- Describe the economic considerations that influence family size in both developing and developed countries.
- Discuss the roles of religious beliefs and the status of women in determining birth rates.
Families in developing nations are often larger, but less resource intensive (e.g., they use fewer resources per person) than those in more developed nations. However, increasingly human populations wish to have a "western" standard of living. An increase in the world's average standard of living significantly lowers the potential human carrying capacity of the earth. Therefore, in order to reduce their impact as a species, humans must not only reduce the resources they use per person, they must also reduce their average family size.
Determining ways to reduce family size requires an understanding of the many factors determining family size and the resultant population dynamics of the region. Many economic and cultural influences affect family size. Depending upon the prevailing cultural values and economic forces, a nation's people can be induced to have larger or smaller families.
Although human population dynamics are often considered on a global scale, factors that affect population growth vary in different parts of the world. Therefore, it is essential to understand the different forces acting on people throughout the world and what motivates their daily lives.
Some of the factors influencing family size–and therefore population growth–are economic ones. These factors are probably the most easily understood. For instance, a rural agricultural family in a developing country that relies upon a plow pulled by a water buffalo needs many family members to take care of the planting, harvesting and marketing of crops. A family of three would not provide enough labor to sustain the family business.
In contrast, families in developed countries tend to be small for economic reasons. It is expensive to raise children at the relatively high standard of living found in such countries. Considerable resources must be devoted to food, clothes, transportation, entertainment and schooling. A large proportion of children from developed countries attend college, thus adding even more to the expense. Therefore, it is economically prudent in such countries for families to have few children.
Obviously, there are technological and educational ways to negate the need for many children. If the farm family in a developing country is able to obtain better farming tools and information, they can improve the farm's production by irrigating crops and by using techniques such as crop rotation (e.g., planting different crops in different years to maintain soil fertility, prevent erosion and maximize yields). With the acquisition of such new tools and farming techniques, fewer family members are required to work the same amount of land. The land may even become more productive, even with less manual labor.
Additional economic factors -- such as the cost of medical care and retirement care -- also play a role in family size. If a family is unable to afford adequate medical care, then family planning services and birth control materials may not be attainable. Also, when mortality rates for children are high and significant numbers of children do not live to adulthood, there is a strong motivation to have as many children as possible.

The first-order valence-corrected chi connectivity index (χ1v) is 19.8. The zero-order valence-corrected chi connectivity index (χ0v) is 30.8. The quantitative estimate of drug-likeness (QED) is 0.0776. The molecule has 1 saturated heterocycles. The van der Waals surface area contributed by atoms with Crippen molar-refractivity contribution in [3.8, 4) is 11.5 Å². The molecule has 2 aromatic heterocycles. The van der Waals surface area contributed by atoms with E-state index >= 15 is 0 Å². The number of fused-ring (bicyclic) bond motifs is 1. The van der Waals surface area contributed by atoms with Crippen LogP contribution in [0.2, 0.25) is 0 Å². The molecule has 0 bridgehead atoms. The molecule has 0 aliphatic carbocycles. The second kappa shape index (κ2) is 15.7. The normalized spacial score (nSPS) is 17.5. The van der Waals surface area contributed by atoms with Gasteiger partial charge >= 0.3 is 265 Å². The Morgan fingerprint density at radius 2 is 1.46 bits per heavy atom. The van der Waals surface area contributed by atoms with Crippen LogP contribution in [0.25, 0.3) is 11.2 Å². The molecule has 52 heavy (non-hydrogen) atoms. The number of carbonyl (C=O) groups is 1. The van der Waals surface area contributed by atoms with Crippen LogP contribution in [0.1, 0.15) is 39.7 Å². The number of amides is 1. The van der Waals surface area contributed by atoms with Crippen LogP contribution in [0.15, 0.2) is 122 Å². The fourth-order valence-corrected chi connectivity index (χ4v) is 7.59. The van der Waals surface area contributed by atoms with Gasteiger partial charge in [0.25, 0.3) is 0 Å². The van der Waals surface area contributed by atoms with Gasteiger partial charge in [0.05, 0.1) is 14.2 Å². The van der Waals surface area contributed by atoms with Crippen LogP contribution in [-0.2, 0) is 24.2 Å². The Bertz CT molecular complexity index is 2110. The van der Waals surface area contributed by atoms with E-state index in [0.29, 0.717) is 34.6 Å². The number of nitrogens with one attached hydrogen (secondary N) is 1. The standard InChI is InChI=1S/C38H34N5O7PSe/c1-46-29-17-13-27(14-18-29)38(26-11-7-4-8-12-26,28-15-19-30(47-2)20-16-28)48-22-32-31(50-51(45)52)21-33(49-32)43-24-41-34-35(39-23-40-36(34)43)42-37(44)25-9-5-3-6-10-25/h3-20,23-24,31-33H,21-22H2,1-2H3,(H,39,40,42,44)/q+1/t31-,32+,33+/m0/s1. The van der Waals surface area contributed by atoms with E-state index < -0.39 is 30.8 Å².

Doing so ensures that some of the children will live to help in the family business, and provide a link to posterity
Without national social security programs like those in the United States and Sweden, the elderly in developing countries rely on younger, working members of their families to support them in their retirement. A larger family means a more secure future. The expense of a national social security program also acts to reduce family size in a country, as the high taxes imposed on workers to support the system makes supporting large families difficult.
Animation: Economic factors
Around the globe, cultural factors influence family size and as a result, affect population growth rate. From a cultural standpoint, religion can have a profound effect on family planning. Many religions promote large families as a way to further the religion or to glorify a higher power. For example, Orthodox Judaism encourages large families in order to perpetuate Judaism. Roman Catholicism promotes large families for the same reason, and forbids the use of any "artificial" means of birth control. Devout followers of a religion with such values often have large families even in the face of other factors, such as economic ones. This can be seen in countries like Israel (Judaism) and Brazil (Catholicism), which have high percentages of religious followers in their populations. Both countries have high birth rates and high population growth rates.
Various factors involving women can also affect family sizes. These factors include: education and employment opportunities available to women, the marriage age of women and the societal acceptance of birth control methods. These factors are sometimes strongly influenced by society's cultural attitudes towards women.
Around the world, statistics indicate that with higher levels of education, women are more likely to be employed outside the home; in addition, higher marriage age of women and the greater the acceptance of birth control methods, the smaller the family size. It is clear that increasing educational and professional opportunities for women would reduce overall population growth and improve standards of living worldwide.
Animation: Cultural factors
- Principles of Environmental Science: Inquiry & Application (McGraw-Hill)
- Chapter 7: 151 - 154, Chapter 14: 338 - 350